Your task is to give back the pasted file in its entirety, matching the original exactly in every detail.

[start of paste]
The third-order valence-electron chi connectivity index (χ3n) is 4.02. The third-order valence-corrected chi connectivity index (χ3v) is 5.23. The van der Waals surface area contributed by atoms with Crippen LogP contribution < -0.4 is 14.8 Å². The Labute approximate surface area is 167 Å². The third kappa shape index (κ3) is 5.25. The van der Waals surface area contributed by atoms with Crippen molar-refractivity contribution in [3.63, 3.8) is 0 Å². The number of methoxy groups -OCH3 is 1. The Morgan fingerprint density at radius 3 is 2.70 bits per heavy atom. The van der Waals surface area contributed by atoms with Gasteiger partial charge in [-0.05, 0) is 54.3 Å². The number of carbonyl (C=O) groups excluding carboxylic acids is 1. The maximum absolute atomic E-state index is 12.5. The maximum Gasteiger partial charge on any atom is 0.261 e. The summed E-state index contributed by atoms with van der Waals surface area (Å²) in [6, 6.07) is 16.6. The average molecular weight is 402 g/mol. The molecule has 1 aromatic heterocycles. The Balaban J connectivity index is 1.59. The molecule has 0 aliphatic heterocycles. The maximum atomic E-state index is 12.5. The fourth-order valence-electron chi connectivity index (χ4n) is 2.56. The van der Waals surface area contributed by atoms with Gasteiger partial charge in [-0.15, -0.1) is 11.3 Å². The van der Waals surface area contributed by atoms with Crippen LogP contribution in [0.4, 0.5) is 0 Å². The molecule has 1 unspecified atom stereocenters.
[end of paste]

The third-order valence-electron chi connectivity index (χ3n) is 4.02. The third-order valence-corrected chi connectivity index (χ3v) is 5.23. The van der Waals surface area contributed by atoms with Crippen LogP contribution < -0.4 is 14.8 Å². The Labute approximate surface area is 167 Å². The third kappa shape index (κ3) is 5.25. The van der Waals surface area contributed by atoms with Crippen molar-refractivity contribution in [3.63, 3.8) is 0 Å². The number of methoxy groups -OCH3 is 1. The Morgan fingerprint density at radius 3 is 2.70 bits per heavy atom. The van der Waals surface area contributed by atoms with Gasteiger partial charge in [-0.05, 0) is 54.3 Å². The number of carbonyl (C=O) groups excluding carboxylic acids is 1. The maximum absolute atomic E-state index is 12.5. The maximum Gasteiger partial charge on any atom is 0.261 e. The summed E-state index contributed by atoms with van der Waals surface area (Å²) in [6, 6.07) is 16.6. The average molecular weight is 402 g/mol. The molecule has 1 aromatic heterocycles. The Balaban J connectivity index is 1.59. The molecule has 0 aliphatic heterocycles. The maximum atomic E-state index is 12.5. The fourth-order valence-electron chi connectivity index (χ4n) is 2.56. The van der Waals surface area contributed by atoms with Gasteiger partial charge in [-0.15, -0.1) is 11.3 Å². The van der Waals surface area contributed by atoms with Crippen LogP contribution in [0.4, 0.5) is 0 Å². The molecule has 1 unspecified atom stereocenters.